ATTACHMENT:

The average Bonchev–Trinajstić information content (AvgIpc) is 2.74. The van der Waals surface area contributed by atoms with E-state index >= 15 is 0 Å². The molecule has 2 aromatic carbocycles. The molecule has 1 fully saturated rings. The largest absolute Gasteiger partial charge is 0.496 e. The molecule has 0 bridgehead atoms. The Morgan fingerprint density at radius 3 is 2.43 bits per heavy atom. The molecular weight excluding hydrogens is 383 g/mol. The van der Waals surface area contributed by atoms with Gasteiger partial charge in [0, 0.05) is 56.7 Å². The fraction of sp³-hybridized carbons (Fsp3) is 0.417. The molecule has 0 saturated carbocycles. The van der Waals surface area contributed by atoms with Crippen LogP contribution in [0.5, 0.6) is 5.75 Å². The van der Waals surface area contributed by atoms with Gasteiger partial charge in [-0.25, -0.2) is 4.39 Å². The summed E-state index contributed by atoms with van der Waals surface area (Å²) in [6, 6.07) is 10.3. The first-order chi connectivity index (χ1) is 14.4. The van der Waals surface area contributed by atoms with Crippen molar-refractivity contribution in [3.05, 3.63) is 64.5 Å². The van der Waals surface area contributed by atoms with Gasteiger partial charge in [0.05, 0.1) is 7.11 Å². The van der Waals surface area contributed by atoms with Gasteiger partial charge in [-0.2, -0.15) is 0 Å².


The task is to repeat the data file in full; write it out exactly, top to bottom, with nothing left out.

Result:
The average Bonchev–Trinajstić information content (AvgIpc) is 2.74. The van der Waals surface area contributed by atoms with E-state index >= 15 is 0 Å². The molecule has 2 aromatic carbocycles. The molecule has 1 fully saturated rings. The largest absolute Gasteiger partial charge is 0.496 e. The molecule has 0 bridgehead atoms. The Morgan fingerprint density at radius 3 is 2.43 bits per heavy atom. The molecular weight excluding hydrogens is 383 g/mol. The van der Waals surface area contributed by atoms with Gasteiger partial charge in [0, 0.05) is 56.7 Å². The fraction of sp³-hybridized carbons (Fsp3) is 0.417. The molecule has 0 saturated carbocycles. The van der Waals surface area contributed by atoms with Crippen LogP contribution in [0.5, 0.6) is 5.75 Å². The van der Waals surface area contributed by atoms with Gasteiger partial charge in [-0.25, -0.2) is 4.39 Å². The summed E-state index contributed by atoms with van der Waals surface area (Å²) in [6, 6.07) is 10.3. The first-order chi connectivity index (χ1) is 14.4. The van der Waals surface area contributed by atoms with Crippen molar-refractivity contribution in [3.05, 3.63) is 64.5 Å². The van der Waals surface area contributed by atoms with Gasteiger partial charge in [0.05, 0.1) is 7.11 Å². The van der Waals surface area contributed by atoms with Gasteiger partial charge in [-0.2, -0.15) is 0 Å².